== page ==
August 30, 2015

They All Add Up

With so much attention rightfully devoted to big ticket items in medicine such as the new drug for hepatitis C that costs $1000 a pill or high tech devices such as the continuous flow left ventricular assist device, which costs on average about $200,000 to insert, not many people are talking about the little ticket items. But the reality is that spending a small amount per person on a huge number of people adds up to just as much—or maybe more—than spending an enormous amount  per person for just a few individuals. So I was very pleased to see a research letter in JAMA Internal Medicine about that lowly test, the urinalysis. 

I was pleased that the authors looked at the consequences of the rampant ordering of urine tests in people with no symptoms suggestive of either an infection in the bladder or kidneys or acute kidney dysfunction, the only circumstances in which urinalyses have been found to be meaningful. The reason, quite simply, that most urine tests are useless or, as the article suggests, actually harmful, is that the majority of older people have bacteria in their urine. What this means is that the injudicious ordering of a urine test will far more often produce a “false positive” result than a “true positive.”

It so happens that twice in one morning of seeing patients this week, I was asked to order a urine test for no good reason. To be fair, the well-meaning daughters of the patients who requested the test, quite insistently, I might add, thought it was with good reason. Their mothers were being diagnosed with dementia, a condition that had developed insidiously over a period of at least a year and probably several, and they were hoping I would identify a “reversible cause” of this otherwise progressive, ultimately fatal illness. Neither patient, however, had any symptoms to suggest a bladder infection: they did not have burning on urination, they did not have urinary frequency, they had no fever or flank pain. One lady was 96; the other was 91. Since the majority of elderly women have bacteria in their urine, I was concerned that if we got a sample from these two (no mean feat if we wanted a “clean catch” specimen, uncontaminated by bacteria from the surrounding skin and from stool), it would show bacteria. But if we did anything with the result—and what was the point of getting the test unless we were planning to treat the ladies in the vain hope that a course of antibiotics would cure their dementia—we would do little more than expose them to a risk of another problem such as clostridium difficile colitis, a potentially serious, occasionally lethal infection common in debilitated older people that typically results from killing off other bowel bacteria with antibiotics.

So what did the new study find? The authors looked at 403 consecutive adult patients admitted to the general medical service of a hospital in 2014 and 2015. They found that in this group, who somewhat surprisingly had a median age of 79, 62% had a screening urinalysis at the time of admission. Fully 84% of these individuals lacked any symptoms suggestive of a urinary tract infection. Of the asymptomatic patients who were screened with a urinalysis, 30% had a positive test. Of those with a positive test, 22% were treated with antibiotics.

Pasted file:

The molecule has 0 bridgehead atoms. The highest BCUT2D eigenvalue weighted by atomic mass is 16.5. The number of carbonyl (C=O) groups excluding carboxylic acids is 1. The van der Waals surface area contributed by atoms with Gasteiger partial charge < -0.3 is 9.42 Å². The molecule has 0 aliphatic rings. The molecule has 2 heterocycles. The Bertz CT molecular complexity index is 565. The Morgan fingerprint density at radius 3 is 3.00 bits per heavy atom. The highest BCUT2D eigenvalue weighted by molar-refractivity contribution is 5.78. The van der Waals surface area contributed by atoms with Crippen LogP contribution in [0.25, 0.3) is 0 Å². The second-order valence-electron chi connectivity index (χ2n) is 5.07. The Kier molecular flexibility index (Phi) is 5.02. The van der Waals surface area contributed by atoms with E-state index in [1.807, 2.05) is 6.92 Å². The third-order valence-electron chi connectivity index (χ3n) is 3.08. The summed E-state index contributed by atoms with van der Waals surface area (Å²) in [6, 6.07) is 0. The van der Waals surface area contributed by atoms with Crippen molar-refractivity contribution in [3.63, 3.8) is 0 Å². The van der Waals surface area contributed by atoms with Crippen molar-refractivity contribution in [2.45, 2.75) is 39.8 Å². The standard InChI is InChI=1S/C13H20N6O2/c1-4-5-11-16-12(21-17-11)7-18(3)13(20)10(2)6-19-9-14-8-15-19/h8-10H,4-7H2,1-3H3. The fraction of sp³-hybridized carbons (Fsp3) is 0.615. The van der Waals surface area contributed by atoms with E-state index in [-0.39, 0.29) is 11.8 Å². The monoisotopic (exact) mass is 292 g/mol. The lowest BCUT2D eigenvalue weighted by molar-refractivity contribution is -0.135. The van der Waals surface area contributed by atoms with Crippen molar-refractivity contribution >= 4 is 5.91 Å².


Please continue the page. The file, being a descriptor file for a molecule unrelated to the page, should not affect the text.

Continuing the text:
Maybe this is actually reassuring: only 30% of asymptomatic patients had bacteria in their urine, not the 90% the authors quote from the literature. And only 22% of the asymptomatic patients with a positive test were given antibiotics, not everyone. 

The research letter in JAMA Internal Medicine leaves many questions unanswered. We don’t know why so many asymptomatic patients had a urine test ordered—perhaps the physicians believed that the fall or fainting episode that triggered the hospitalization was in fact caused by a bladder infection, which is conceivable, even if dementia (what my patients suffered from) is not. We don’t know what proportion of those who were needlessly treated developed complications because of the antibiotics they received. We can’t measure just how much the injudicious use of antibiotics in situations such as this contributes to the development of bacteria that are resistant to multiple antibiotics, bacteria that go on to cause real disease that is phenomenally difficult to treat. 

We do know that there are over half a million people age 65 and over hospitalized each year according to the National Hospital Discharge SurveyIf over half of them have an unnecessary test, and if a third of those tests are positive, and a fifth of those positive tests lead to potentially risky treatment, that’s still a lot of bad decisions. All those small ticket items add up, and we need to pay attention to the little decisions we make every day, not just to the big decisions we make once in a while.

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